As most businesses knows, answering a Request for Proposal (RFP) is a thankless, painstaking, and time-consuming task that too many times is a farce because the procurement department forces stakeholders to go out to bid even when they have already verbally awarded the contract to an existing provider or friend of the firm.
While we would never turn down a great opportunity because it is an RFP, over the years we have become much more rigorous about the types of RFPs we respond to. Recently, we decided to pursue an RFP from “Company X” because it fit the basic criteria we established for pursuit:
- Asking for a business simulation as part of the solution.
- Company X has revenues over $1 billion.
- Has an audience of more than 500 leaders that need help.
- Sees the training initiative as a way to change values and culture.
- Perceived to have a realistic budget for the initiative.
After investing close to 60 hours of team time thinking about, brainstorming, and designing a great solution, we shipped off the RFP and waited for a response.
About two weeks after they told us they would get back to us, we heard that while the solution we proposed sounded great, there was a much smaller budget allocated for the customization and development of the simulation. Even though we asked if there was a budget for the customization (they wouldn’t provide a number), it turns out their expectation and our expectation was significantly different. We further found out that in the end, they went with a solution that did not include a simulation (it was a paper-based case study). Clearly, what they wanted and what they asked for in the RFP was not affordable and couldn’t be created by any reliable simulation developer.
This situation got me thinking about one of the most difficult parts of business acumen, quantifying the value proposition. Are digital, interactive, immersive simulations better than a case study? Absolutely! Are they better at 10 times the investment? It depends on the project, and it depends on the impact. In some cases, I believe the Return on Investment (ROI) could be 100 times the expense.
The Business Value of Simulations
There are three reasons why business simulations provide so much value and return on investment:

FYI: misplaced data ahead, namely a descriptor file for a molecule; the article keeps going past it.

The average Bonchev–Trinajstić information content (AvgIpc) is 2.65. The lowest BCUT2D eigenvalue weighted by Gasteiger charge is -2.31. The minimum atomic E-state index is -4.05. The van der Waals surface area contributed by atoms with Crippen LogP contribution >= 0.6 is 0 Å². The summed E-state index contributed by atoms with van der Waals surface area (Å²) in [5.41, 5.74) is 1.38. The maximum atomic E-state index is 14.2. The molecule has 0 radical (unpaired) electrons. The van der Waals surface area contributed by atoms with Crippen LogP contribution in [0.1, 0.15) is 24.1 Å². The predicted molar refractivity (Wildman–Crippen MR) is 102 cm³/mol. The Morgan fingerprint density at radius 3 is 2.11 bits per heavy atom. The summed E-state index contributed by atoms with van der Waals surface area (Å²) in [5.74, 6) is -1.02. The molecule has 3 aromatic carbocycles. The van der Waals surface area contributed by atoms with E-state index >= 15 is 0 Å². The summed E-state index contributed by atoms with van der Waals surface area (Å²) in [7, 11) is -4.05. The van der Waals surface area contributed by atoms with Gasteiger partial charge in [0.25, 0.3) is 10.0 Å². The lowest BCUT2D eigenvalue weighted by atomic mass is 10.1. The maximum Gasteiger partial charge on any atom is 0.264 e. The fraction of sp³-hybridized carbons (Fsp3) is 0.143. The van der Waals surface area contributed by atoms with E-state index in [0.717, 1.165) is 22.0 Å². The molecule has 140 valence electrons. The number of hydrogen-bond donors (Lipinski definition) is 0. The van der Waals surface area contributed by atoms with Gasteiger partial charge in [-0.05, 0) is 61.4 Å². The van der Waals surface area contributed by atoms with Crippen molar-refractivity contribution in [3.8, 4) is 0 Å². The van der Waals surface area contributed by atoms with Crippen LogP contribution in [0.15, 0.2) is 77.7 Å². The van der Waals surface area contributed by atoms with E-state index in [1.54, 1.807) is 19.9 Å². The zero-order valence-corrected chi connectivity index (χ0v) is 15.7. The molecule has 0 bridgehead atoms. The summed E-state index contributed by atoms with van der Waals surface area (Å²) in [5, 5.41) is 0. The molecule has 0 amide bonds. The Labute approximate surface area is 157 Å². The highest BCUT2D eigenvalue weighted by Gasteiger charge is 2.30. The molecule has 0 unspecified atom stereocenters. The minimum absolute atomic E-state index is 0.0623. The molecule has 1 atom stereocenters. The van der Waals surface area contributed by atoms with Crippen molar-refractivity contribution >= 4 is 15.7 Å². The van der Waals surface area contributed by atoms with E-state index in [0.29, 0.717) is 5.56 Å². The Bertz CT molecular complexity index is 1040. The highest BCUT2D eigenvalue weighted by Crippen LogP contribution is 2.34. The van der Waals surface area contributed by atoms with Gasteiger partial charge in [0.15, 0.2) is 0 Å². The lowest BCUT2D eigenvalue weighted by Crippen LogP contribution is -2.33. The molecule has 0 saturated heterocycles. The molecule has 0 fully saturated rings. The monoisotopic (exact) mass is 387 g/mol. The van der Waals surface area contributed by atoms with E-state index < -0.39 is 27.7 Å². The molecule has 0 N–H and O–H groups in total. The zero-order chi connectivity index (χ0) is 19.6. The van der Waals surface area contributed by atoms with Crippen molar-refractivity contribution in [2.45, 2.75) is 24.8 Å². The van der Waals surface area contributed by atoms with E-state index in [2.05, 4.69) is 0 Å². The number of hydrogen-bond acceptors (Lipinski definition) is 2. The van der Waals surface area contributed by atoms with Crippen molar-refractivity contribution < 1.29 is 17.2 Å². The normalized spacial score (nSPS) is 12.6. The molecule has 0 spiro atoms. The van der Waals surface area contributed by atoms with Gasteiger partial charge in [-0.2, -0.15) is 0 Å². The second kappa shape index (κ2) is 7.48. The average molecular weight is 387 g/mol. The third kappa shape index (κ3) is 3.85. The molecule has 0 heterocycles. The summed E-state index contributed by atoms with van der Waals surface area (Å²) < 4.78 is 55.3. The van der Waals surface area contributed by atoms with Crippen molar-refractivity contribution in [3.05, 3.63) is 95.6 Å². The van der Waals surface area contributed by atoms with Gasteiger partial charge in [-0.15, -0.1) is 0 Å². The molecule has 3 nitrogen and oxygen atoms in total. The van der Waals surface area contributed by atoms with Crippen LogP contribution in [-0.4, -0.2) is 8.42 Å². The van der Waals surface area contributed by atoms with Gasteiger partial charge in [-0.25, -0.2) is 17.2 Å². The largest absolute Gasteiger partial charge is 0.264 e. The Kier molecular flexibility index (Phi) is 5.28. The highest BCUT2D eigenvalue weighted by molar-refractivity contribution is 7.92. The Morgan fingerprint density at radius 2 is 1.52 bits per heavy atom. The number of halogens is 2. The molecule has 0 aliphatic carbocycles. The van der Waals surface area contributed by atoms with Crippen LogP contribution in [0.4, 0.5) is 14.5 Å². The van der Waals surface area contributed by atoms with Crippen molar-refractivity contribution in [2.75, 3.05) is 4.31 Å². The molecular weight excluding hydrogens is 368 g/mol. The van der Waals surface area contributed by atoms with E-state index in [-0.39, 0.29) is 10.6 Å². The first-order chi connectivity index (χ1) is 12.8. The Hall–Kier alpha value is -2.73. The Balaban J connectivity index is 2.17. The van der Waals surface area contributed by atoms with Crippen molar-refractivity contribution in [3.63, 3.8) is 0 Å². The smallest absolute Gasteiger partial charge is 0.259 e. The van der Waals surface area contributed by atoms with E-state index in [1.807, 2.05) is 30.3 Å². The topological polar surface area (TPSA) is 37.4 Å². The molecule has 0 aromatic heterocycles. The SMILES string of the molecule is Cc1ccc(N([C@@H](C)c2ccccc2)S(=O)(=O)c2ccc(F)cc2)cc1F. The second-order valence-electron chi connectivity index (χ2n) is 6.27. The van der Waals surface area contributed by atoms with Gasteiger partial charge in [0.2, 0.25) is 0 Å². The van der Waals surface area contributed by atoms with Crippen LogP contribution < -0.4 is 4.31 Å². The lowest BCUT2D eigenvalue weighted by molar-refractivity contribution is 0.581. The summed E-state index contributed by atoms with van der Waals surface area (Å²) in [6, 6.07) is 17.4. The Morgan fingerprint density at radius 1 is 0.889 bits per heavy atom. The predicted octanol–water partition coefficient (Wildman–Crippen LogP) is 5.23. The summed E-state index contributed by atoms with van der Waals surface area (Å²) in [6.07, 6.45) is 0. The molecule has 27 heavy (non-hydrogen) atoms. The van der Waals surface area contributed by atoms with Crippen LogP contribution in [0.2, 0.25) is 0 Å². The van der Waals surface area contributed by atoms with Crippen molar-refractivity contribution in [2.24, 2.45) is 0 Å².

- Practice – The best way to build experience is through experience and simulations provide learners with unlimited amounts of practice time. From setting and executing strategy to practicing a business coaching dialogue, participants can accelerate their skill building and application of those skills in a digital, simulated environment. Much like a pilot who practices flying skills, a business simulation enables learners to fly a business and practice new skills and explore new tools.
- Proven – Over the past three decades, simulations have been proven to provide maximum learning and application in an accelerated way. Literally millions of learners participated in some sort of learning experience utilizing a simulation and have loved the experience.
- Risk-free – Digital simulations are risk free. They encourage learners to try new things and make their mistakes in a simulated environment rather than the real world where people can’t get hurt or where a business could go bankrupt for a bad and inexperienced decision.
We recently worked with a client to design, develop, and deliver a business leadership simulation to provide learning opportunities to implement a new approach to coaching. As part of the project, participants were asked a series of questions about their confidence before the simulation and their confidence after the simulation. We also conducted a learning experience with participants who just went through the learning content but didn’t have a chance to practice their new skills in the simulation.
- 12% of the participants going through the content reported they felt more confident delivering coaching after the program.
- 68% of the participants going through the content and the simulation reported they felt more confident delivering coaching after the program.
In an organization of more than 50,000 managers, what is the impact of 68% of them improving their coaching? It is quite reasonable to calculate a 1% increase in revenues and a 1% increase in operational efficiencies. That’s a 2% drop to the bottom line. For a $30 billion company that has a ROS of 17% ($5.1 billion), a 2% increase is over $100,000,000 at least a 100 X return on the investment.